Redistricting

State legislatures will be in the spotlight as a result of the U.S. Supreme Court ruling giving the power to regulate abortion to the states.
Gerrymandering gets a bad rap, but the remapping of electoral districts every decade is required by our constitution. Here’s why and how the people who redraw our electoral districts have the power to alter our election results for years to come.
The decision is a win for the Republican-dominated redistricting commission, which passed five straight sets of legislative maps that couldn’t meet constitutional muster.
“No argument is too crazy to try” before the Supreme Court’s six-vote conservative supermajority, one attorney said.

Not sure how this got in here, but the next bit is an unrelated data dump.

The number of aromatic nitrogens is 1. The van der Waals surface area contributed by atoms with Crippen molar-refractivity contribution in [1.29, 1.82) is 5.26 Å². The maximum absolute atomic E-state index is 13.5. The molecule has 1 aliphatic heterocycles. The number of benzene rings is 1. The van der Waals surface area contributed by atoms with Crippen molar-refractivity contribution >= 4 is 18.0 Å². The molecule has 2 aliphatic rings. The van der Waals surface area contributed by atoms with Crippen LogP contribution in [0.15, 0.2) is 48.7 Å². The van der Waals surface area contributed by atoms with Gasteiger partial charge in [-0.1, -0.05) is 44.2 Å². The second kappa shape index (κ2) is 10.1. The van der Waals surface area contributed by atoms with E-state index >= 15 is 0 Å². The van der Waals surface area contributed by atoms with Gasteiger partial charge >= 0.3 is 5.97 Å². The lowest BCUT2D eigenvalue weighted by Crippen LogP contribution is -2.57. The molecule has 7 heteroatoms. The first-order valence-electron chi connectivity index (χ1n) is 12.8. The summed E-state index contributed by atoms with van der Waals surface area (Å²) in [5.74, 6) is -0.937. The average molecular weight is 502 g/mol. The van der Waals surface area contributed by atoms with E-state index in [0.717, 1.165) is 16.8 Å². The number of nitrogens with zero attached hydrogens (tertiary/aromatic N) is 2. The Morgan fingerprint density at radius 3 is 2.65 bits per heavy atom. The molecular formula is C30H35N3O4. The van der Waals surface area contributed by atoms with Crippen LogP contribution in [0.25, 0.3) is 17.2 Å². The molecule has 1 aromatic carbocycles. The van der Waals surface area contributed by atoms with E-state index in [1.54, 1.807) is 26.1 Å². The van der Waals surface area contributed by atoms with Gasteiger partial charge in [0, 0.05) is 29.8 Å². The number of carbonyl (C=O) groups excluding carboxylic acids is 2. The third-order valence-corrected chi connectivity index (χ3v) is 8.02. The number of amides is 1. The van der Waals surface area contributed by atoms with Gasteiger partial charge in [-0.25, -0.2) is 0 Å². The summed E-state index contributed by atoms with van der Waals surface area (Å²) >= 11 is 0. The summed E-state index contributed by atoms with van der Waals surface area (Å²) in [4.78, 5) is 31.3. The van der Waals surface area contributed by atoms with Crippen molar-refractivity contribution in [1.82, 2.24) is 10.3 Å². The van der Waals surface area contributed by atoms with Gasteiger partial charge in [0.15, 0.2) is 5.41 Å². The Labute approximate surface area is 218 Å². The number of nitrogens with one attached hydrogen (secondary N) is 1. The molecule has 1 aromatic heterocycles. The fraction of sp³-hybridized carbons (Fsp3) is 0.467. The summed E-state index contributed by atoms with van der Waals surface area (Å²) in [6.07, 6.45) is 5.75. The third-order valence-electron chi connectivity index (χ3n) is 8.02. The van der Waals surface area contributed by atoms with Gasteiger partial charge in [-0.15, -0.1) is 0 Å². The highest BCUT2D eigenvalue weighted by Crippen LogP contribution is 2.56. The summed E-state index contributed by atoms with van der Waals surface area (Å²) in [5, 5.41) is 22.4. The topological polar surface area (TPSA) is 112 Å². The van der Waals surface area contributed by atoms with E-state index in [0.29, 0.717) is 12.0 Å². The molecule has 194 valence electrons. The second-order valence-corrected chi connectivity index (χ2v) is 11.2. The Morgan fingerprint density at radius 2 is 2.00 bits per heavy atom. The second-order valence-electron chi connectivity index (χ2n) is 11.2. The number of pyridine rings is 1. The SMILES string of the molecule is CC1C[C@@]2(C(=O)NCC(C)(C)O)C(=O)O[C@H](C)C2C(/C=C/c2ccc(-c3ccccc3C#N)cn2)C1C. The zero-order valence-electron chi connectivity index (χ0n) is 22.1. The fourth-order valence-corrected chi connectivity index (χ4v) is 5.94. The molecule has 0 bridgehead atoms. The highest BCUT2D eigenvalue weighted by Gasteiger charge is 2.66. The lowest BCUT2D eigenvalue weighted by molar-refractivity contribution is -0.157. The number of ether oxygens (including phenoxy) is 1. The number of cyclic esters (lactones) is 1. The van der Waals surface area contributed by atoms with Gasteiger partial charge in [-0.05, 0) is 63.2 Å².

One voting rights expert called the state redistricting challenge from GOP legislators "an aggressive move … weaved in with a bunch of cynicism."
In two contradictory rulings, the Republican-appointed justice finds consistency based on whether Republicans stand to gain.
Congressional district maps drawn by state courts will remain in North Carolina and Pennsylvania.
Four conservative justices seem open to the move, which would eviscerate voting rights and allow gerrymandering to be enshrined.
Republican efforts to make congressional districts uncompetitive mean the only real election is the GOP primary, and the only way to win is to run far to the right.
“Today’s decision is one more in a disconcertingly long line of cases in which this Court uses its shadow docket,” Justice Elena Kagan wrote in a scathing dissent.